John A. Paulson School of Engineering and Applied Sciences Harvard University
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David Awschalom, Karl K. Berggren, Hannes Bernien, Sunil Bhave, Lincoln D. Carr, Paul Davids, Sophia E. Economou, Dirk Englund, Andrei Faraon, Marty Fejer, Saikat Guha, Martin V. Gustafsson, Evelyn Hu, Liang Jiang, Jungsang Kim, Boris Korzh, Prem Kumar, Paul G. Kwiat, Marko Lončar, Mikhail D. Lukin, David A. B. Miller, Christopher Monroe, Sae Woo Nam, Prineha Narang, Jason S. Orcutt, Michael G. Raymer, Amir H. Safavi-Naeini, Maria Spiropulu, Kartik Srinivasan, Shuo Sun, Jelena Vučković, Edo Waks, Ronald Walsworth, Andrew M. Weiner, and Zheshen Zhang. Submitted. “Development of Quantum InterConnects (QuICs) for Next-Generation Information Technologies.” arXiv:1912.06642. Publisher's Version[PDF]
H. Atikian, P. Latawiec, X. Xiong, S. Meesala, S. Gauthier, D. Wintz, J. Randi, D. Bernot, S. DeFrances, J. Thomas, M. Roman, S. Durrant, F. Capasso, and M. Loncar. Submitted. “Diamond Mirror for High Power Lasers.” arXiv:1909.06458.[PDF]
A high-resolution broad-spectral-bandwidth spectrometer on a chip would create new opportunities for gas-phase molecular fingerprinting, especially in environmental sensing. A resolution high enough to observe transitions at atmospheric pressure and the simultaneous sensitive detection of multiple atoms or molecules are the key challenges. Here, an electro-optic microring-based dualcomb interferometer, fabricated on a low-loss lithium-niobate-on-insulator nanophotonic platform, demonstrates significant progress towards such an achievement. Spectra spanning 1.6 THz (53 cm-1) at a resolution of 10 GHz (0.33 cm-1) are obtained in a single measurement without requiring frequency scanning or moving parts. The frequency agility of the system enables spectrally-tailored multiplexed sensing, which allows for interrogation of non-adjacent spectral regions, here separated by 6.6 THz (220 cm-1), without compromising the signal-to-noise ratio.
Resonator-enhanced electro-optic (RE-EO) frequency comb generators produce broad combs by coupling an optical field to a resonator containing a phase modulator driven at a harmonic of the resonator free spectral range (FSR). Recent advances in integration technologies have opened up the possibility of fabricating low-loss, efficient, and tunable ring-based RE-EO comb generators. In this work, we analyze the properties of a canonical ring-based RE-EO comb generator and propose a new dual-ring comb generator to increase comb conversion efficiency, an especially important characteristic for comb-based optical communications systems. After a brief review of RE-EO comb generator properties in the case of resonant operation, i.e., when the optical frequency and the modulation frequency are harmonics of the resonator FSR, we analyze the effect of input optical phase noise and modulation phase noise on the resulting comb. Additionally, we show analytically that in non-resonant operation the optical frequency offset and the modulation frequency offset can be much larger than the linewidth of the resonator, increasing the tolerance to fabrication errors. Then, we develop and validate numerical models to predict the output spectrum in the presence of dispersive waveguides, which cannot be modeled analytically. Using these accurate models, we analyze a dual-ring RE-EO comb generator that uses a small coupling ring to increase the conversion efficiency to 32%, compared to the 1.3% efficiency of a single-ring RE-EO comb generator. We then analyze a point-to-point inter-data center optical link and determine that a dual-ring RE-EO comb generator can support high-capacity coherent links at 20 Tb/s per fiber.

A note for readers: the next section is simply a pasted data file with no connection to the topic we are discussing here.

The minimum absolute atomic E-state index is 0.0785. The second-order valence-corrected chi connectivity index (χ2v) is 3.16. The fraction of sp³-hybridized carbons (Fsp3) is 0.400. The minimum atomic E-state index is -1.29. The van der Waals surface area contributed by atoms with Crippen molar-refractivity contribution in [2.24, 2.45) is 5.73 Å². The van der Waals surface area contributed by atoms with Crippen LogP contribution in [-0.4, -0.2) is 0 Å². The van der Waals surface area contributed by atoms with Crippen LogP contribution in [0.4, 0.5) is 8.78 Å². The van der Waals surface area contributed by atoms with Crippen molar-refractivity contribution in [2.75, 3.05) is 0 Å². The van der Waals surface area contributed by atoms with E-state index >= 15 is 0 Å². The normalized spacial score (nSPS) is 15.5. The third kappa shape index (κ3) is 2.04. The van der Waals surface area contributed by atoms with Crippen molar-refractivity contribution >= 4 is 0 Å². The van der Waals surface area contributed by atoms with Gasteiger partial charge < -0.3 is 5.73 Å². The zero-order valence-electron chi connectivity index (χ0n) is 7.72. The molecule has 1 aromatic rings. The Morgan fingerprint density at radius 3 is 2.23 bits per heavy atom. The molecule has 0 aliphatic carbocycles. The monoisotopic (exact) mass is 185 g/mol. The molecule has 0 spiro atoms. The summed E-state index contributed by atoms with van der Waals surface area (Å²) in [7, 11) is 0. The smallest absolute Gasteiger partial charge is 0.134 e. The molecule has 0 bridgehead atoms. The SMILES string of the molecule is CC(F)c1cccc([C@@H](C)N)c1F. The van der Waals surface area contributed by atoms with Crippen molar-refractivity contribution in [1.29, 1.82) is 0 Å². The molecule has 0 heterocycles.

We fabricate suspended single-mode optical waveguides and ring resonators in 3C silicon carbide (SiC) that operate at telecommunication wavelength, and leverage post-fabrication thermal annealing to minimize optical propagation losses. Annealed optical resonators yield quality factors of over 41,000, which corresponds to a propagation loss of 7 dB/cm, and is a significant improvement over the 24 dB/cm in the case of the non-annealed chip. This improvement is attributed to the enhancement of SiC crystallinity and a significant reduction of waveguide surface roughness, from 2.4 nm to below 1.7 nm. The latter is attributed to surface layer oxide growth during the annealing step. We confirm that the thermo-optic coefficient, an important parameter governing high-power and temperature-dependent performance of SiC, does not vary with annealing and is comparable to that of bulk SiC. Our annealing-based approach, which is especially suitable for suspended structures, offers a straightforward way to realize high-performance 3C-SiC integrated circuits.
Quasi-phasematched interactions in waveguides with quadratic nonlinearities enable highly efficient nonlinear frequency conversion. In this article, we demonstrate the first generation of devices that combine the dispersion-engineering available in nanophotonic waveguides with quasi-phasematched nonlinear interactions available in periodically poled lithium niobate (PPLN). This combination enables quasi-static interactions of femtosecond pulses, reducing the pulse energy requirements by several orders of magnitude, from picojoules to femtojoules. We experimentally demonstrate two effects associated with second harmonic generation. First, we observe efficient quasi-phasematched second harmonic generation with <100 fJ of pulse energy. Second, in the limit of strong phase-mismatch, we observe spectral broadening of both harmonics with as little as 2-pJ of pulse energy. These results lay a foundation for a new class of nonlinear devices, in which co-engineering of dispersion with quasi-phasematching enables efficient nonlinear optics at the femtojoule level.